Paragraph 1 of Section 251 established as a principle that one should not engage in gainful employment on Friday afternoons. The obvious purpose of this principle is to ensure that everyone leaves enough time to make all the necessary preparations for Shabbat. Paragraph 2, now, will 'annotate' that principle.
Rabbi Karo states that despite the principle enunciated in paragraph 1 it is permitted to perform last-minute emergency tasks, and these may be done 'all day' - i.e. up to the very last minute before the onset of Shabbat. He provides as an example the mending of clothes. Part of the 'Shabbat delight' [in Hebrew: oneg shabbat - making Shabbat a delightful day - is wearing fine clothes. Wearing weekday clothes on Shabbat would be unthinkable. Therefore, if on Friday afternoon a tear is discovered in one's Shabbat best it is permitted to mend the tear. Rabbi Karo then immediately generalizes his specific example: any article that will be used on Shabbat that needs mending or similar attention may be repaired on Friday afternoon. Obviously, two things should ideally be borne in mind: that the need for the repair work is sudden and could not have been done earlier in the week, and that the repairs are needed for Shabbat. However, the second consideration overrides the first: if the repair is needed for Shabbat it may be done on Friday afternoon even in it could have been done earlier in the week.
One might think that this permission is given only for oneself, to make last-minute repairs. But Rabbi Moshe Isserles adds a note (the first of two in this paragraph). Not only may one do necessary repairs for one's own Sabbath needs on Friday afternoons, but one may also perform a similar service for others - provided that no payment is received. If the repair is really needed for Shabbat, even if only to make it 'a delightful day', the work may be done for others on Friday afternoons.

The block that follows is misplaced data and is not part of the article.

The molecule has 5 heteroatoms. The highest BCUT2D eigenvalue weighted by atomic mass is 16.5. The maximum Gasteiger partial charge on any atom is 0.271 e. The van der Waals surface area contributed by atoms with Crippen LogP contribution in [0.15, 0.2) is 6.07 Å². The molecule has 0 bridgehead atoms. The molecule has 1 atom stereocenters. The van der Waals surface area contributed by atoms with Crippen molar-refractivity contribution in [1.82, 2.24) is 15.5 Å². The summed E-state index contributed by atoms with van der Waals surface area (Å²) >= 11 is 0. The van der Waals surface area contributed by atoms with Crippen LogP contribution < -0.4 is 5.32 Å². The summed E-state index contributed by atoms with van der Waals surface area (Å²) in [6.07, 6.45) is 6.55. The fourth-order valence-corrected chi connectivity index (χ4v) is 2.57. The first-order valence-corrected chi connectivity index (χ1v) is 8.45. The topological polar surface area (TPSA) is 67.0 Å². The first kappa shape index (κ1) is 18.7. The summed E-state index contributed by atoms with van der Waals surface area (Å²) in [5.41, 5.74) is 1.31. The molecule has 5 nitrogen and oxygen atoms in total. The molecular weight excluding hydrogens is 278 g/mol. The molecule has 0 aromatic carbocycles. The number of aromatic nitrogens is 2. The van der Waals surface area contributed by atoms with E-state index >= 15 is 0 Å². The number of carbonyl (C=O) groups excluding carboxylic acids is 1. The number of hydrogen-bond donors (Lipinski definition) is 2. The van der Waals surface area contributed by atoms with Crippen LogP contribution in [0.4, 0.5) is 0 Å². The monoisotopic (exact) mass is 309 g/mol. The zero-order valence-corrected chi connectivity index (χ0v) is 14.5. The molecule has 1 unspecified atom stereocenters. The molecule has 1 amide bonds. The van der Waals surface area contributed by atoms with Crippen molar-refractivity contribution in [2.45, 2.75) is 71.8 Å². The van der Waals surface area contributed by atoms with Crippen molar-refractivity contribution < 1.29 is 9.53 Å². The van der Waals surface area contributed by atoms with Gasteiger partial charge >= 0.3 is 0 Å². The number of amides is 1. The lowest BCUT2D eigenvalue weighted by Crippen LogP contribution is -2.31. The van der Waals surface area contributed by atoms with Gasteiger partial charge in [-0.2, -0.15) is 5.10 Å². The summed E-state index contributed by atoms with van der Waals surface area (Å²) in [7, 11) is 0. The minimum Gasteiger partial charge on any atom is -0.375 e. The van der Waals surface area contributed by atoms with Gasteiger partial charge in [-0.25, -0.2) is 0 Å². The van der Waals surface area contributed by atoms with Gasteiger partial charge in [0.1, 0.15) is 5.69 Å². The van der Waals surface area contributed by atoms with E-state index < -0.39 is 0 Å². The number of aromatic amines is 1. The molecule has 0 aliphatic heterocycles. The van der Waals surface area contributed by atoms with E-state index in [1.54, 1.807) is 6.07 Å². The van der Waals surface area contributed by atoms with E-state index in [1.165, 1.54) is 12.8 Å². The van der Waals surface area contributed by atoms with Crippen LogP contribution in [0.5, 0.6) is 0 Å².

Later authorities extend this permission even further. When the person doing the work is poverty-stricken and needs the money in order to provide what he or she needs for Shabbat they may even receive payment for services rendered. Most authorities are even more generous: not only may payment be accepted for emergency repairs on Friday afternoon when the money will provide for Shabbat necessities; it may also be accepted by the poor person when the money will go to providing 'extras' for himself and his family that will add to the 'Shabbat delight'. The only proviso is that the money be used to provide things for Shabbat which would otherwise not be available.
Clearly there is a danger that people might take advantage of this leniency. They might convince themselves that they really need the money for Shabbat or that the repair might be considered necessary for Shabbat and so forth. This must be left to the individual's conscience. Presumably the preamble to paragraph 1 of this section may serve as a warning to such people: